Notre Dame Football: Brian Te'o

Irish Lunch Links

January, 22, 2013
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Still all everyone is talking about ...
FORT LAUDERDALE, Fla. -- There is no paper trail to remind him of what could have been, the history that came so close to happening had the linebacker become the only exclusively defensive player to receive college football's highest individual honor.

There are no words stored away in a desk drawer somewhere, awaiting their proclamation for the next time he is on the doorstep of greatness.

No, Manti Te'o has not thought of almost winning the Heisman Trophy. He has not spoken much to his Notre Dame teammates about the trip since returning from his six-city, seven-day, 9,936-mile tour of the awards circuit one month ago. He has happily moved on to returning to the Irish and to preparing for Monday's showdown with Alabama in the Discover BCS National Championship.

[+] EnlargeManti Te'o
AP Photo/Sue OgrockiFinished with the postseason awards circuit, Manti Te'o can now focus on winning a national title.
And he never had a speech planned had things played out differently, anyway.

"They actually gave him time over at the Heisman for the speech," his father, Brian Te'o, said. "And Manti spent that time sleeping."

Most days began at 4 a.m. local time -- which varied from Eastern to Central to Pacific -- and the obligations rarely ended before 10 p.m. on most nights.

And, really, it is not as if he had an entirely new message to deliver during a circuit that saw him take home a record seven national honors.

Defensive coordinator Bob Diaco says that Te'o has practiced harder than he has at any point this season, and Te'o says that has nothing to do with whatever metaphorical chip he could have developed since his weeklong tour in December.

"No. It's for the simple fact that I know that a lot of the success that you experience on game day was already done throughout the week, and if I don't prepare myself the best I can throughout the week, I won't be ready for Saturday," Te'o said. "Coach always talked about you can't just turn it on and off. I can't just slack the whole weekend and when game day comes, say, 'OK, I'm ready, I'm going to go all out now.'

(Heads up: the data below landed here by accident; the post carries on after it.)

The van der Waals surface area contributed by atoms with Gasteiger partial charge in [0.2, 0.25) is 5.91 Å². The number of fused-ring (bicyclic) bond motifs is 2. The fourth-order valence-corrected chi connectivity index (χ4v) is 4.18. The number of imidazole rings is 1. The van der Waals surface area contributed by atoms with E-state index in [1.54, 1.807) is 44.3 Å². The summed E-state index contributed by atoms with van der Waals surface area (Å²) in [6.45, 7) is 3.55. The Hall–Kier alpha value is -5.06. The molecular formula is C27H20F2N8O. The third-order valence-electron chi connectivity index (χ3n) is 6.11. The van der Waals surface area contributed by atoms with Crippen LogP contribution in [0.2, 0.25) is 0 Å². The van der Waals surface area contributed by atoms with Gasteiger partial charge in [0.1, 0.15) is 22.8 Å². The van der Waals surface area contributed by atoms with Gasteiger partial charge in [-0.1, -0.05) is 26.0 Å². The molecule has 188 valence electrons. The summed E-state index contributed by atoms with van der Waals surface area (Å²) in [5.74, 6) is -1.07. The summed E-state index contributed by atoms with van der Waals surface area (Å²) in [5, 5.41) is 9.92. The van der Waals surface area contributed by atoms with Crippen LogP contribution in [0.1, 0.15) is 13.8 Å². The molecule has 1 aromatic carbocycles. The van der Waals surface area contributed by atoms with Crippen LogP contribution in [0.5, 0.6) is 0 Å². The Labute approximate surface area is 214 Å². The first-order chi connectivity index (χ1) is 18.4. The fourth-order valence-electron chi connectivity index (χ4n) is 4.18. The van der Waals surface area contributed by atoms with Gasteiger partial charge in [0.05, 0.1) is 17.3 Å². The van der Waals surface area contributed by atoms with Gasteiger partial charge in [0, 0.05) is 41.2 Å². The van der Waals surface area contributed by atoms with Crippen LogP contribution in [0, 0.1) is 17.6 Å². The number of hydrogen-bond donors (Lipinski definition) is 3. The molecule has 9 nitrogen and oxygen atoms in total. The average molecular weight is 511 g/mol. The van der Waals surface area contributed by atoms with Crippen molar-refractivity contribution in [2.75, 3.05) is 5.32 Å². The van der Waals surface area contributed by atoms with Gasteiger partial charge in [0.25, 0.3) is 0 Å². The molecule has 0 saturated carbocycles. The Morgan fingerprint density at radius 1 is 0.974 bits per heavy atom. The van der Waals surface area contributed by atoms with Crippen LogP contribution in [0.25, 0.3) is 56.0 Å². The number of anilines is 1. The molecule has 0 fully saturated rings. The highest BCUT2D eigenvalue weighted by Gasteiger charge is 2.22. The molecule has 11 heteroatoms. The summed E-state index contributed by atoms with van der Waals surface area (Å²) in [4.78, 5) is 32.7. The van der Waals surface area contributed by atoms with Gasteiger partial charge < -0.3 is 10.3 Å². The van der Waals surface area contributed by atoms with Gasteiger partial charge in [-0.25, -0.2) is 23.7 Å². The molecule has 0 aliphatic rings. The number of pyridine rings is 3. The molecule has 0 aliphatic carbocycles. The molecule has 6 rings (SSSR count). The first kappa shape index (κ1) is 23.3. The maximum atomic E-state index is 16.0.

"It's like how we talked, it's a day-to-day process, and I know that, and everybody on our team understands that. If we want to be successful on Monday, we have to be better on Wednesday and better on Thursday, Friday, Saturday, Sunday and then Monday hopefully will take care of itself."

His teammates have mostly let him be ever since, with the occasional ragging here and there.

"We kind of give him a hard time: 'Hey, where you going next? Hey, how was flying here and there?'" fellow defensive captain Kapron Lewis-Moore said.

Still, there is the matter of that speech. His story -- from a Mormon in Hawaii to a Catholic school in Indiana, from passing up the NFL to overcoming the deaths of his grandmother and girlfriend to lead Notre Dame's resurgence -- is already wildly popular.

That's why his parents took no issue with their son using that speech-making time to catch up on some rest. They had a good idea of what he would say if he won, and in four days there will be an even bigger stage to re-tell his story should he and the Irish win a national title.

"I think we're quite comfortable with what he could've said," Brian Te'o said. "He's been pretty consistent about who he acknowledges and who he thanks, so I think we're pretty comfortable with whatever he would've come up with.

"I know he would've paid a very large tribute to his teammates, which was a constant theme throughout all of his acceptance speeches. His teammates, his coaches and of course his family. I think he knew what to say if he had the opportunity to give that speech."

Toma tackles size, wins over teammates

October, 14, 2011